Occasionally it is the mother and not the father of the boy that changes the schoolmaster into the pig.
Sometimes the story is concluded with the prophecy that there will be war in the valley of the Black Pig. This is dealt within in some detail toward the conclusion of the essay.
Kane (1908) recorded this variation: "...the three sons of Tureann resolved to take revenge on the Druid [schoolteacher]; and on the occasion of his changing himself into a black pig pursued and killed him near Cnoc-Cian-mic-Cainte, sometimes called Killeen Hill, which is north of Dundalk; and Cian's grave was seen on the hill till about 1836, when a farmer named Dickie tore it down..."
Kane also recorded a version, near Granard, that inserts St. Patrick into the narrative: "When, however, the form of a black pig was assumed, St. Patrick took fresh courage, and, following the deep track or furrow that it left behind, succeeded at length in running it down at Granard, where the animal was killed, and the demon no more disturbed the countryside by his apparition."
Brian Sherry (1993) noted that "It was also widely believed in mid-Monaghan that before the end of the world The Black Pig would return and flatten the Dyke again."
Fionnuala Williams (1978) noted that: "Other methods of preventing the schoolmaster from changing himself back into human form were by closing or burning his book. An alternative to all these was to procure special hounds such as a pup of the first litter or a pure black bitch with no rib of white hair and simply lie in wait for the schoolmaster when he was out hunting with his pupils. He could also be shot with silver: pure black dogs and pure silver were believed to have the power to overcome supernatural beasts.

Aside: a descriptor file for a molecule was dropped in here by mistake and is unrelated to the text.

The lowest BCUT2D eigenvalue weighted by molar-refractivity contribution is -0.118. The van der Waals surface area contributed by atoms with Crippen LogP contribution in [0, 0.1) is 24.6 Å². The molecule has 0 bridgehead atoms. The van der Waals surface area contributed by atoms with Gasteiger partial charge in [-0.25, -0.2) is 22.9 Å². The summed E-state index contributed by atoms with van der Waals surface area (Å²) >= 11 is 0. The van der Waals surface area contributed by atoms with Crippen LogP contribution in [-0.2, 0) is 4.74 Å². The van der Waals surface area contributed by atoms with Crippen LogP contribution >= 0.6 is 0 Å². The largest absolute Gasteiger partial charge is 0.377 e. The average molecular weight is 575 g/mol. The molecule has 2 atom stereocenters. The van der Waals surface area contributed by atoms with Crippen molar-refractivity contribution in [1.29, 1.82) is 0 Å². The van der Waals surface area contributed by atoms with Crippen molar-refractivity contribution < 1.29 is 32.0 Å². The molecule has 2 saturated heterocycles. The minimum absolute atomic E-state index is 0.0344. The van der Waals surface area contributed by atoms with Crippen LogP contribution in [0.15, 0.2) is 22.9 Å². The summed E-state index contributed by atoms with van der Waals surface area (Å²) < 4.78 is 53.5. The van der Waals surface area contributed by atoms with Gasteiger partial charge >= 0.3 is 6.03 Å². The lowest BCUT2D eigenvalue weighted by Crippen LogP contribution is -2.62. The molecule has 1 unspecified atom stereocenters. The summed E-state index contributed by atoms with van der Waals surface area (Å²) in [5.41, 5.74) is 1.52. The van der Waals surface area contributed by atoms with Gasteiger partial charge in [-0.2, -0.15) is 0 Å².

Our virtual-reality work in the area of Kiltycloger near where this story was collected was completed with the assistance of guidebook author Anthony Weir. Here is a photograph of three of the four members of the group: Anthony Weir, Malcomb Walker, and Robin Goldbaum (July 15 2013).

8De Vismes Kane 302.
Kane included both The Dorsey and The Dane's Cast in his assessment of The Black Pig's Dyke. He further claimed that John O'Donovan would have been inclined to agree with the more expansive map of the Dyke had the government allowed him to continue his field researches.

9De Vismes Kane 321.